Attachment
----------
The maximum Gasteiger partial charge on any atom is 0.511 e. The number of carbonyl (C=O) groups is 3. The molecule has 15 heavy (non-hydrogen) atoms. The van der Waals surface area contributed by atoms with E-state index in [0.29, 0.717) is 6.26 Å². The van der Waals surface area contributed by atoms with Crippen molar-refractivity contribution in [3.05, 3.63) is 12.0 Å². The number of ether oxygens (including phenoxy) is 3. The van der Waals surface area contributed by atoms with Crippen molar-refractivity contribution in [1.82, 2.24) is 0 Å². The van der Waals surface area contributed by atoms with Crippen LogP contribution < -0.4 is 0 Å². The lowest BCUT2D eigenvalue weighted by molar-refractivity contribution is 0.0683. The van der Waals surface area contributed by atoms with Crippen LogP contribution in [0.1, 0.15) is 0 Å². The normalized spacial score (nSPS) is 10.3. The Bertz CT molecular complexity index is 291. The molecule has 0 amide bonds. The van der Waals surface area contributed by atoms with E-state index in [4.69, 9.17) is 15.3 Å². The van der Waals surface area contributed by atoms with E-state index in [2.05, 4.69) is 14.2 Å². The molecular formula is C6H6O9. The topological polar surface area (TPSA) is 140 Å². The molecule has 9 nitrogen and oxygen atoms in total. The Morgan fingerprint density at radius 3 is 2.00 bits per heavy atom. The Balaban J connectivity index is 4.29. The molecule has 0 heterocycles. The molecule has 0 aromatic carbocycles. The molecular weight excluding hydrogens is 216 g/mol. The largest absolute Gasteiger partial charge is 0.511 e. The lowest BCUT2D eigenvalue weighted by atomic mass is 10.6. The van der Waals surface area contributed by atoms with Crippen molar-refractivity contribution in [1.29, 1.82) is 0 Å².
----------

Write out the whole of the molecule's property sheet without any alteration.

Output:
The maximum Gasteiger partial charge on any atom is 0.511 e. The number of carbonyl (C=O) groups is 3. The molecule has 15 heavy (non-hydrogen) atoms. The van der Waals surface area contributed by atoms with E-state index in [0.29, 0.717) is 6.26 Å². The van der Waals surface area contributed by atoms with Crippen molar-refractivity contribution in [3.05, 3.63) is 12.0 Å². The number of ether oxygens (including phenoxy) is 3. The van der Waals surface area contributed by atoms with Crippen molar-refractivity contribution in [1.82, 2.24) is 0 Å². The van der Waals surface area contributed by atoms with Crippen LogP contribution < -0.4 is 0 Å². The lowest BCUT2D eigenvalue weighted by molar-refractivity contribution is 0.0683. The van der Waals surface area contributed by atoms with Crippen LogP contribution in [0.1, 0.15) is 0 Å². The normalized spacial score (nSPS) is 10.3. The Bertz CT molecular complexity index is 291. The molecule has 0 amide bonds. The van der Waals surface area contributed by atoms with E-state index in [4.69, 9.17) is 15.3 Å². The van der Waals surface area contributed by atoms with E-state index in [2.05, 4.69) is 14.2 Å². The molecular formula is C6H6O9. The topological polar surface area (TPSA) is 140 Å². The molecule has 9 nitrogen and oxygen atoms in total. The Morgan fingerprint density at radius 3 is 2.00 bits per heavy atom. The Balaban J connectivity index is 4.29. The molecule has 0 heterocycles. The molecule has 0 aromatic carbocycles. The molecular weight excluding hydrogens is 216 g/mol. The largest absolute Gasteiger partial charge is 0.511 e. The lowest BCUT2D eigenvalue weighted by atomic mass is 10.6. The van der Waals surface area contributed by atoms with Crippen molar-refractivity contribution in [1.29, 1.82) is 0 Å².